Amazon Tree Initiative

2018 The Xavante community have communicated that they are ready to start a sustainable initiative  to aid in the recuperation of tree species on the reserve with the long term objective  to make saplings available to surrounding areas.

This initiative has gradually developed as a result of Emily’s observation of the situation on the reserve when she visited the community 2007. The monoculture of soya has created an economic boom in Brazil but at great expense to the natural environment of the Mato Grosso.

In 2011 through a seed grant provided by Artist Project Earth Emily was able to  arrange for a Brazilian agronomist and environmentalist  Mario Friedlander resident in Cuiaba which is relatively close proximity to the reservation to travel to and stay with the Xavante community for a week to assess and make a feasibility study for the development of the tree nursery.

There has been a series of delays to the further development of the tree nursery but with one of the Xavante in the community having just completed his University degree in agronomy they  are ready to commence  and Emily is invited to visit and help get preparations under way.

How Emily came to meet members of the Xavante tribe.

Her expansive relationship with the country commenced with a holiday in 1990 and she has converted that landscape and her personal experience into various musical productions.

In 1992 she was invited to perform at the Earth summit in Rio de Janeiro and as a result of her performance encountered elders of a tribe called the Xavante, indigenous to the Mato Grosso.

An intrepid traveller, she accepted their invitation to visit a Xavante village and travelled alone across Brazil on the buses and then off the beaten track and was guest with a chief and his family in a traditional Xavante dwelling. On returning to the UK Emily commenced the process of founding the charity.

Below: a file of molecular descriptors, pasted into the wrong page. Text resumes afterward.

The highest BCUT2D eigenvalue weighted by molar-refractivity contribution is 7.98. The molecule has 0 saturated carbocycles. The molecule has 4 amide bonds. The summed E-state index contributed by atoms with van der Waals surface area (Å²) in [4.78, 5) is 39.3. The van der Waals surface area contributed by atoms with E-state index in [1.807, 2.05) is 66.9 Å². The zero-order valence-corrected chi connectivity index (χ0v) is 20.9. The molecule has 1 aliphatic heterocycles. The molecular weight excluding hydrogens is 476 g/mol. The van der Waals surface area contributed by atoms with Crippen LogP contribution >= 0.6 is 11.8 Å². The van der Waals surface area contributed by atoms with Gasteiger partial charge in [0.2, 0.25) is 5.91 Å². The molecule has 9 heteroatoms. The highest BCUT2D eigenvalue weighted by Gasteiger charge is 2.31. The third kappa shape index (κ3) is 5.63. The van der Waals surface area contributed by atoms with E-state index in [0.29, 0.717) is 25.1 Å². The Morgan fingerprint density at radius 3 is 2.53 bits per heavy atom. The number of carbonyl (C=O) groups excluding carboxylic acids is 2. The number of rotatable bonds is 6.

Her association with the Xavante was furthered due to their tradition of singing and on the numerous occasions that she was staying with the tribe she was invited to record individuals and groups “choirs”. She also made location recordings of their environment.

These recordings and the experience of this time has been furthered  through various musical productions including her CD  and solo performance “Into the Amazon” which has a backing track featuring some of these recordings and is accompanied by seventy-five projected images of daily life in a Xavante Indian village.

Her performance production  is particularly poignant in the light of global warming, climate change and the expansion in Brazil of mono culture agriculture which is at the expense of the loss of a lot of natural landscape.

Where Emily stayed between ‘94 and ‘98 outside of the Xavante reservation is now a mono culture of soya for thousands of kilometres and the dawn chorus that Emily recorded has been massively diminished.

Some of Emily’s photos of the Xavante taken during the period 1994 -’98 are on  resident display at the “Living Rainforest” centre in Berkshire, UK.

For further information on the work of the charity please visit the web site: